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Nearly 90 FIU Honors College students unveiled their research accomplishments at the annual Student Research and Artistic Initiatives (SRAI) Conference, which was held recently at FIU.
The conference is a celebration of the quality and breadth of Honors College student research and creative activity. The goal of the conference is to promote excellence and provide students with opportunities to conduct research and make key contacts within their fields by pairing them for projects with faculty mentors.
This year, 55 students presented projects and 33 presented posters, covering an impressive array of topics in diverse fields such as biochemistry, business, economics, and politics. They were guided and supported by more than 50 faculty mentors drawn from schools and departments across the university.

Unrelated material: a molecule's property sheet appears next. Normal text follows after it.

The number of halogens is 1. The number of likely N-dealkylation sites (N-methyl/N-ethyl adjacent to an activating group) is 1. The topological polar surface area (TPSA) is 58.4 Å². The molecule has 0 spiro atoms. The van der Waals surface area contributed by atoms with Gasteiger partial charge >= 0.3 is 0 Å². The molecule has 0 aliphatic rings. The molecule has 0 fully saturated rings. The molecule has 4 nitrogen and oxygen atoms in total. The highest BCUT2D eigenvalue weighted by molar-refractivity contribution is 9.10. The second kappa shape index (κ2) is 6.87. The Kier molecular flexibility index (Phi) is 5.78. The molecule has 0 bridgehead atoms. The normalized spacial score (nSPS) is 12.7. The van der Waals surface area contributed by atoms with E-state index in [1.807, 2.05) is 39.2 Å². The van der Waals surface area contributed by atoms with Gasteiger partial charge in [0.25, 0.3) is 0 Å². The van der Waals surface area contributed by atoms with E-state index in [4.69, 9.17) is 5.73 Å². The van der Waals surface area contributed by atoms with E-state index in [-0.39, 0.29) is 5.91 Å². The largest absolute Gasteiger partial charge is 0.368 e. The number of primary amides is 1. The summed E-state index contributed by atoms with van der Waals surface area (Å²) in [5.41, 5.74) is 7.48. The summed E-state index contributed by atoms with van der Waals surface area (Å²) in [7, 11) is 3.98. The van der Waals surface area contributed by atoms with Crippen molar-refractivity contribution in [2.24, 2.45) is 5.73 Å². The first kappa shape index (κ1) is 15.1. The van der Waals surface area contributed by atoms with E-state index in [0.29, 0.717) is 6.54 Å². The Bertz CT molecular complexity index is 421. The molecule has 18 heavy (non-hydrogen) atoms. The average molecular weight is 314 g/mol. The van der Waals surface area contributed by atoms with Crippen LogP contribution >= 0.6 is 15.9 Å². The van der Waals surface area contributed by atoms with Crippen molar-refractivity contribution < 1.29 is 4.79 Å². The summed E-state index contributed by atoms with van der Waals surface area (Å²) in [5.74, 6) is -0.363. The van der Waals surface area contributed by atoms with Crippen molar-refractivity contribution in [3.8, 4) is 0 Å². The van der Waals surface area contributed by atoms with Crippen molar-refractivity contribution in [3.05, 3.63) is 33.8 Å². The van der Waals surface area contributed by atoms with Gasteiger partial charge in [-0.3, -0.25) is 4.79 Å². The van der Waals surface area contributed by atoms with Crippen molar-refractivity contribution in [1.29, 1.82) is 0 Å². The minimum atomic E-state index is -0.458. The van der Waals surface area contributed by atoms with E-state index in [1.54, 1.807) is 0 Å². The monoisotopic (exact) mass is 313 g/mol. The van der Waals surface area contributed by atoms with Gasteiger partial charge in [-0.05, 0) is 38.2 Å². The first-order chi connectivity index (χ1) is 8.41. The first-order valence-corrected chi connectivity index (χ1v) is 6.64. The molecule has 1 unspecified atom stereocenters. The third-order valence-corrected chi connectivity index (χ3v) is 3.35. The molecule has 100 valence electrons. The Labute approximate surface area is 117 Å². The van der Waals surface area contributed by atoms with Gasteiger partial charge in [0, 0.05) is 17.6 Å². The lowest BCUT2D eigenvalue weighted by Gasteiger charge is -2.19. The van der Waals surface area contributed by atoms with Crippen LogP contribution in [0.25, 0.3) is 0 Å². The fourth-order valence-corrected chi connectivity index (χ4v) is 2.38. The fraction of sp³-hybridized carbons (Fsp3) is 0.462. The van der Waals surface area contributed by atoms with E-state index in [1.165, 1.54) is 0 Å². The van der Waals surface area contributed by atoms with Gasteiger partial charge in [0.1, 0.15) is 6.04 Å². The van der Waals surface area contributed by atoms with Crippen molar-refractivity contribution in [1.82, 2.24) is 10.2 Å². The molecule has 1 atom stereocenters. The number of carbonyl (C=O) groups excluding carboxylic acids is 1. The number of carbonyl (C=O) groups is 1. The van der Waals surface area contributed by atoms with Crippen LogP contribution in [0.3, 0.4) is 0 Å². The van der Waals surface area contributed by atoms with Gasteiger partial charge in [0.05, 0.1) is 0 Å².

"I was amazed at the level of professionalism of the students' presentations," said Dr. Juan Espinosa, associate dean of the Honors College. "This isn't just a learning experience for them or a line on their resumes: it's a deepening of their knowledge and an academic credential that will help them move forward into their chosen fields. This experience also gives students a competitive edge in admission to graduate and professional schools."
Participation in the SRAI conference can be a bridge to new research opportunities and achievements. Camilo Silva, a senior at the Honors College, presented a project focused on finding the different sequences of DNA that are present in an entire genome.